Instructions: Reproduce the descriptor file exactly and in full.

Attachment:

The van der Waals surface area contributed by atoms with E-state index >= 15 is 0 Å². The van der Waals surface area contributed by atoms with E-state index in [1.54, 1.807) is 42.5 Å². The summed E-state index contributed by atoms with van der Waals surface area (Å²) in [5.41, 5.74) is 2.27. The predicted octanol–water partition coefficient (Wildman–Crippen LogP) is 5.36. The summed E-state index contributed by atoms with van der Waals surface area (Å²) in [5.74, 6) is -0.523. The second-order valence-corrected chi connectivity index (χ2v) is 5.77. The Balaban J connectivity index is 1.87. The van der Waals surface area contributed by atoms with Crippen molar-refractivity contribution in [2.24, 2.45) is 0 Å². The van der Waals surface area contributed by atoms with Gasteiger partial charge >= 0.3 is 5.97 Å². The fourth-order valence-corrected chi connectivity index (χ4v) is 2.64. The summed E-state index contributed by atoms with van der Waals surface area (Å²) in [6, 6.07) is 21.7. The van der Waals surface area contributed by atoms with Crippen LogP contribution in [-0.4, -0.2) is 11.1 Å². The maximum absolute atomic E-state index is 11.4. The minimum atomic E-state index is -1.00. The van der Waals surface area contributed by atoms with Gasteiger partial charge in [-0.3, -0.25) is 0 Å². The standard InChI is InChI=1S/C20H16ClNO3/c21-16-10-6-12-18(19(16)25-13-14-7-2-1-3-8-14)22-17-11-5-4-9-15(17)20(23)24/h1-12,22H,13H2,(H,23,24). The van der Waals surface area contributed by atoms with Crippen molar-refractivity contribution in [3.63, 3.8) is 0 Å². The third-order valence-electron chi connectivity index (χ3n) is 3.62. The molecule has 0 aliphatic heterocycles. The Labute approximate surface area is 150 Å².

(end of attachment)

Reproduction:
The van der Waals surface area contributed by atoms with E-state index >= 15 is 0 Å². The van der Waals surface area contributed by atoms with E-state index in [1.54, 1.807) is 42.5 Å². The summed E-state index contributed by atoms with van der Waals surface area (Å²) in [5.41, 5.74) is 2.27. The predicted octanol–water partition coefficient (Wildman–Crippen LogP) is 5.36. The summed E-state index contributed by atoms with van der Waals surface area (Å²) in [5.74, 6) is -0.523. The second-order valence-corrected chi connectivity index (χ2v) is 5.77. The Balaban J connectivity index is 1.87. The van der Waals surface area contributed by atoms with Crippen molar-refractivity contribution in [2.24, 2.45) is 0 Å². The van der Waals surface area contributed by atoms with Gasteiger partial charge >= 0.3 is 5.97 Å². The fourth-order valence-corrected chi connectivity index (χ4v) is 2.64. The summed E-state index contributed by atoms with van der Waals surface area (Å²) in [6, 6.07) is 21.7. The van der Waals surface area contributed by atoms with Crippen LogP contribution in [-0.4, -0.2) is 11.1 Å². The maximum absolute atomic E-state index is 11.4. The minimum atomic E-state index is -1.00. The van der Waals surface area contributed by atoms with Gasteiger partial charge in [-0.3, -0.25) is 0 Å². The standard InChI is InChI=1S/C20H16ClNO3/c21-16-10-6-12-18(19(16)25-13-14-7-2-1-3-8-14)22-17-11-5-4-9-15(17)20(23)24/h1-12,22H,13H2,(H,23,24). The van der Waals surface area contributed by atoms with Crippen molar-refractivity contribution in [3.63, 3.8) is 0 Å². The third-order valence-electron chi connectivity index (χ3n) is 3.62. The molecule has 0 aliphatic heterocycles. The Labute approximate surface area is 150 Å².